I wanted to be cool and everybody knows you have got to be able to sing along with the latest rock and roll music to up your coolness factor. I had another strike against me because of where I lived. You see we lived on a little country road in the woods just beyond the reach of the TV station that aired Dick Clark’s American Bandstand. It was only about 30 miles away from the station, but in those days it was like living off the grid. Not only did I not have a radio, but I couldn’t even watch the TV show that would teach me all the things I needed to know to succeed in life…well, life as a kid anyway. My friends, Cindy and Dee, lived just about 5 miles away from my house, but they were within the viewer range of Bandstand and they were soooooo cool. Cindy had the added advantage of having a Dad who was a DJ so she could go in his music studio (yes, he had one in the subdivision) and listen to all the new cool music, which he got for free. I was there once and I saw it with my own eyes.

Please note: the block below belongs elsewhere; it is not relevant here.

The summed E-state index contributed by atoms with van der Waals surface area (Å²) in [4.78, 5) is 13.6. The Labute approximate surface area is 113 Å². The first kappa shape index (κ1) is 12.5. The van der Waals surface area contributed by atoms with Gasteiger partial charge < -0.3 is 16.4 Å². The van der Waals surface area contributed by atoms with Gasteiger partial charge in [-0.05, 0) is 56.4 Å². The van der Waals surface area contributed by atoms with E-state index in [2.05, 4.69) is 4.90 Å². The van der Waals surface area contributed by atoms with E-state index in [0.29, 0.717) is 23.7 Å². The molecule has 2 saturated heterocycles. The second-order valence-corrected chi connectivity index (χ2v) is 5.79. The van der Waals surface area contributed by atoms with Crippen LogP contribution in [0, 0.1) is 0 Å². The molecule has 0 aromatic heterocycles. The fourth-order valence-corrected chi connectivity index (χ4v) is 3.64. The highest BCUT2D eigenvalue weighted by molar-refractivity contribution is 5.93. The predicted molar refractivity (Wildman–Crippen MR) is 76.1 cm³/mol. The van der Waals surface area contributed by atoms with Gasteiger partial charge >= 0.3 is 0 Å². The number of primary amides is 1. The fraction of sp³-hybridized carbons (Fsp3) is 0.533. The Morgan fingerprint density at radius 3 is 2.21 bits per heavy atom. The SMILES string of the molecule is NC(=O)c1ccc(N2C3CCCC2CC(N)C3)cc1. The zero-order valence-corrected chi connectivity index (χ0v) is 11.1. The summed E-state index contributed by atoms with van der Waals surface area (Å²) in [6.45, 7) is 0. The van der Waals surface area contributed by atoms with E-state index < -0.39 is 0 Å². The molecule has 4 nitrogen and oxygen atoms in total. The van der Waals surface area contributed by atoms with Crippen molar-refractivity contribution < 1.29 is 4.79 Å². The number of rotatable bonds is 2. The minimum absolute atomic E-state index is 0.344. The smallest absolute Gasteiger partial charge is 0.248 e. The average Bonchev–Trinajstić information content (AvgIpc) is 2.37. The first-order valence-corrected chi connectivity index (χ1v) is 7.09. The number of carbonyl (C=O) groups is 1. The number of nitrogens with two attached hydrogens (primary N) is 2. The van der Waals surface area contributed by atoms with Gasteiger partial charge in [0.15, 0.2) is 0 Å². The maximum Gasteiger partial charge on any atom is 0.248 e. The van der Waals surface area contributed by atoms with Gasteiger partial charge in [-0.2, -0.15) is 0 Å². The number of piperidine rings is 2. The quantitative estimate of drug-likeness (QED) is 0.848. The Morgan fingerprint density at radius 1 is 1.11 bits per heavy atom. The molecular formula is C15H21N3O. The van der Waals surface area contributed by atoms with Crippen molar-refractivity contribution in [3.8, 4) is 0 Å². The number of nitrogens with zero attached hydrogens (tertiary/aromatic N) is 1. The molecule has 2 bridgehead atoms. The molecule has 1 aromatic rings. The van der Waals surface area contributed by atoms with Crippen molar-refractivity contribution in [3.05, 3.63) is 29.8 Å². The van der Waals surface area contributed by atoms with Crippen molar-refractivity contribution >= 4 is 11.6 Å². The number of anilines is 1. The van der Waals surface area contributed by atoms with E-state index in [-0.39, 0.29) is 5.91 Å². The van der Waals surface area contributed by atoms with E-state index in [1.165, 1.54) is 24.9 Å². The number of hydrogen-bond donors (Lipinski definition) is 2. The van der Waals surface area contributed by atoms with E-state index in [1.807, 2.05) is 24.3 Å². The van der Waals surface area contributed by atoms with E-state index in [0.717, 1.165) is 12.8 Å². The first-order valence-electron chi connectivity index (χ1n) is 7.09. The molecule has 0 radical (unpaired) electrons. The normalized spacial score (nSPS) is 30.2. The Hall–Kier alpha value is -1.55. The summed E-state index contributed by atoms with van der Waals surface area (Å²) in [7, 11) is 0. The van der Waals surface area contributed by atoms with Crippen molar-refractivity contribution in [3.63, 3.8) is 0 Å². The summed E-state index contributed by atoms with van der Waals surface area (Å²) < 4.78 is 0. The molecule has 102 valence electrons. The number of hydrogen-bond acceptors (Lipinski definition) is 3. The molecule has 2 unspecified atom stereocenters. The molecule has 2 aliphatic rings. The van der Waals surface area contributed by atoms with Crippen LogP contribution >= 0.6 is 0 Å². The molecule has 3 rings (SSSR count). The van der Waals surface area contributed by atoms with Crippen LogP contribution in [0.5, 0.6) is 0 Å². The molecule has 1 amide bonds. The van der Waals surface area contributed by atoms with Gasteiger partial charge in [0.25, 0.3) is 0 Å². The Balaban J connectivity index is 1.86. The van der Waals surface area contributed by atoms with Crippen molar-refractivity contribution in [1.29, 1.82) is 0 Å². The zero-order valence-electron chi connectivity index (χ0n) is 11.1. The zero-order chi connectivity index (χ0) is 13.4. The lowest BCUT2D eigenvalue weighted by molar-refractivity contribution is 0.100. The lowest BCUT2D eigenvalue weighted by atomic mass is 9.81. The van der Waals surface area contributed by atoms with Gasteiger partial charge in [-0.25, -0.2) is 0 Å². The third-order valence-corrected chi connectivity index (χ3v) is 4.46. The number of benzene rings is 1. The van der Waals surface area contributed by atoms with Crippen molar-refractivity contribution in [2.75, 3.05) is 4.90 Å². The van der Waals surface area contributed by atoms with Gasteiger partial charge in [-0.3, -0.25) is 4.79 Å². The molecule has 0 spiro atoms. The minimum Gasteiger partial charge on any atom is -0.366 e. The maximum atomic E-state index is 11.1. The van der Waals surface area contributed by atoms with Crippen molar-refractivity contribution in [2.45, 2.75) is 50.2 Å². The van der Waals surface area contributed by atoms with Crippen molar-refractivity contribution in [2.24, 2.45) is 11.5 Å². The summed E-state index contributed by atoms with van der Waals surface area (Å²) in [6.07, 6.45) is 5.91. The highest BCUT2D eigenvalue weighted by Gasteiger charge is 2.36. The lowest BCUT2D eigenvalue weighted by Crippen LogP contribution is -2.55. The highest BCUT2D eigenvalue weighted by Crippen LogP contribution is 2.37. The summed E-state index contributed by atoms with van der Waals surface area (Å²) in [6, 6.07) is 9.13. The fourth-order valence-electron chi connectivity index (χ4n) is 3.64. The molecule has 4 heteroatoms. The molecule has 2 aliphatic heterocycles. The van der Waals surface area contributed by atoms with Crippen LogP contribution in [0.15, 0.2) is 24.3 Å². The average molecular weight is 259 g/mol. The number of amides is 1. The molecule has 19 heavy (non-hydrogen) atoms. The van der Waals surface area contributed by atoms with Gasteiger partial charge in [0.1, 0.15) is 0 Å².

Finally as a pre-teen, I rebelled. I asked for a radio for my birthday. Well, it was my birthday and my parents were really good people, so I got my radio. It was a transistor radio. Black, about the size of three DVDs stacked together and it played on batteries. Of course, after the melted 1950s version my brother almost burned down the house with, I wasn’t getting anything that plugged in. But it was a radio and if I went out on the porch and sat in the swing, I could listen until the batteries went dead or my mama yelled at me that I was going to go deaf with that thing up to my ear all the time.